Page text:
Compassionate conservativism just words
The curtain of compassionate conservatism covering the Bush administrations domestic policy was just pulled back by the man who used to run it, John DiIulio, former director of the Office of Faith-Based and Community Initiatives.
His informed conclusion: Theres nothing behind the flowery rhetoric except politics.
DiIulio, a widely respected academic who left the administration to return to the University of Pennsylvania in August 2001, gave a lengthy (a 3,500-word letter) description of the Bush administration domestic policy apparatus to Esquire magazine.
Not since December 1981, when Reagan Budget Director David Stockman revealed that none of us really understands whats going on with all these numbers has a Washington insider spilled the beans so completely.
DiIulio offered a damning indictment:
There was, said DiIulio, a lone exception to the adhocracy ruling White House domestic decision-making: stem cell research. I would have favored a position closer to the Catholic churchs on the issue, but this was one instance where the administration really took pains with both politics and policy, invited real substantive knowledge into the process, and so forth.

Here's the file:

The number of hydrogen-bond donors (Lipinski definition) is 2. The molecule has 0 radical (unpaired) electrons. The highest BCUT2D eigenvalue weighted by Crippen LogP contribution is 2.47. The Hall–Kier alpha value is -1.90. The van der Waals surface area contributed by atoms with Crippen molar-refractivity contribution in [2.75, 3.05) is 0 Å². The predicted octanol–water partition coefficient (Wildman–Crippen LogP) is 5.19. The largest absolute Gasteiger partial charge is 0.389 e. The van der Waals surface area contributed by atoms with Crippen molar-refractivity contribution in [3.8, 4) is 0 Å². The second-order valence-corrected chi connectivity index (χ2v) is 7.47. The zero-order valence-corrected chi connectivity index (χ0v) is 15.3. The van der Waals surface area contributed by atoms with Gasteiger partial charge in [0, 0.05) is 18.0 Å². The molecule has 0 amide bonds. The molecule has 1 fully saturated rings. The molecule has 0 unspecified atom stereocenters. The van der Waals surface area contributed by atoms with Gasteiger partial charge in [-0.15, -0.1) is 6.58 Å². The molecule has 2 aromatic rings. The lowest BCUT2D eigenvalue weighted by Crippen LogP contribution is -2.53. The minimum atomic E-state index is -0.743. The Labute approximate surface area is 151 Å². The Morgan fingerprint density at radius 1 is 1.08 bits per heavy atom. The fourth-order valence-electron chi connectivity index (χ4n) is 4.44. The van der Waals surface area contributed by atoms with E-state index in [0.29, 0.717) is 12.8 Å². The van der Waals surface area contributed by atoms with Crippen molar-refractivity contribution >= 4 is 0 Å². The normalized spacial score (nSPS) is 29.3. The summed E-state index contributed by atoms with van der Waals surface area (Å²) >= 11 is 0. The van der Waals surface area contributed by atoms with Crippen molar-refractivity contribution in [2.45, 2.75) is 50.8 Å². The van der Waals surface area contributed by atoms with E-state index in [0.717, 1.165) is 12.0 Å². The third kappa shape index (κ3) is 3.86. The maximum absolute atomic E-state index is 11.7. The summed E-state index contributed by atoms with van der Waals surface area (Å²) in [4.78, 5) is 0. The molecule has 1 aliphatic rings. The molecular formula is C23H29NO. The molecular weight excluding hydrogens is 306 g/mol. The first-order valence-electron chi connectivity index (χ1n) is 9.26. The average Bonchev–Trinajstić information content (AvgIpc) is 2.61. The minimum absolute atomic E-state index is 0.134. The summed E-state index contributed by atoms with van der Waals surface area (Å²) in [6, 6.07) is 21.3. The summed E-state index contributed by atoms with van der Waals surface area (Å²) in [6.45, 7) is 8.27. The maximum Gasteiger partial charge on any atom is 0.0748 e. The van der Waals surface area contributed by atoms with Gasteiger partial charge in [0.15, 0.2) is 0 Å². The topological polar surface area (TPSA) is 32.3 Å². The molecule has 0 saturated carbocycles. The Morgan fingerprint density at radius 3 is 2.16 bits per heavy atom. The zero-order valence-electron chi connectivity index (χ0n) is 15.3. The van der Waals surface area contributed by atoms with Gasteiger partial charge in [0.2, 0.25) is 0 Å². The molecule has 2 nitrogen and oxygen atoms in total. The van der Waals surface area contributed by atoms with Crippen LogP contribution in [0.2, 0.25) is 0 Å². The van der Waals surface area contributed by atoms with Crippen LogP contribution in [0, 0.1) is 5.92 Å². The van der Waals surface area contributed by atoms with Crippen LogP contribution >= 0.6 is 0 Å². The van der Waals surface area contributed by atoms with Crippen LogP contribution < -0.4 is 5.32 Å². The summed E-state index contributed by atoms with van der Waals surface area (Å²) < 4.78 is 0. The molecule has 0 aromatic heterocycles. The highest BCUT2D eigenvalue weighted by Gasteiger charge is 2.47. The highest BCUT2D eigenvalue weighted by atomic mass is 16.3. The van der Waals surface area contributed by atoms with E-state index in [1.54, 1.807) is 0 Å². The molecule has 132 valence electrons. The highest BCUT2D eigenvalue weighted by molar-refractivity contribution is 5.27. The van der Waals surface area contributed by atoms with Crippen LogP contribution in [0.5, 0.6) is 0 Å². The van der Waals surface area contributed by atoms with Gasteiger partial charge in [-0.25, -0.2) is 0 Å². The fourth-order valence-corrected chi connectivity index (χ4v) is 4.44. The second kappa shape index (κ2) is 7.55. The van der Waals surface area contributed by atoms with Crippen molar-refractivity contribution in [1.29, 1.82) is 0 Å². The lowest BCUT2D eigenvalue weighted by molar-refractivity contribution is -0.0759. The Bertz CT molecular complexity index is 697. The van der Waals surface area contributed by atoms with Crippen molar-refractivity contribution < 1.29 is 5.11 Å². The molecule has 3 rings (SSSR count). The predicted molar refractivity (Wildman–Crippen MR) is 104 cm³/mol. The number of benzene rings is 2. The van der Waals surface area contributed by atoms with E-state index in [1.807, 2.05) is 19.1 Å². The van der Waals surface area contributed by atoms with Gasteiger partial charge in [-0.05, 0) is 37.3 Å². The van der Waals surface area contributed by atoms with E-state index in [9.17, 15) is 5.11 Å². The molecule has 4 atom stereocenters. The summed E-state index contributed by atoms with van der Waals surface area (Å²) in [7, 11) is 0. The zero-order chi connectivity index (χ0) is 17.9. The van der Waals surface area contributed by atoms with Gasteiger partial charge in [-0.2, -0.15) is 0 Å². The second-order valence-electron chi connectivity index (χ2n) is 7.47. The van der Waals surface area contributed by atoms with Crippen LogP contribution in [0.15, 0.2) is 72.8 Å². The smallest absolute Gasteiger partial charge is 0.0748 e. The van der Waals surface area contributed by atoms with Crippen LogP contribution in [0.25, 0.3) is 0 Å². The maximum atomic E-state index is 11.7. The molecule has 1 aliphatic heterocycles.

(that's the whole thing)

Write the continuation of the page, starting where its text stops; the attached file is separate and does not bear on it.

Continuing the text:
DiIulio went into the administration with a plan. His research showed that government funding of programs administered at the local level by churches or faith-based groups -- organizations with credibility at the neighborhood level -- could make a real difference in the lives of the poor. DiIulios approach was well worth the effort, but it was sabotaged by White House political operatives more interested in the points they could score with the religious right than getting an inner-city teenager a job. What a shame.
Soon after the Esquire magazine piece hit the streets, DiIulio apologized to his former colleagues in the Bush administration and said he would no longer be commenting on his days in the White House. Its not he who owes an apology.
Governing, whether making choices over funds for Medicare or Medicaid, housing programs, welfare reform or education, is serious business. Its time the administration ridded itself of its Mayberry Machiavellis, the Barney Fifes of the West Wing, and began to act like the poor and the marginalized in this society deserve serious consideration.
National Catholic Reporter, December 13, 2002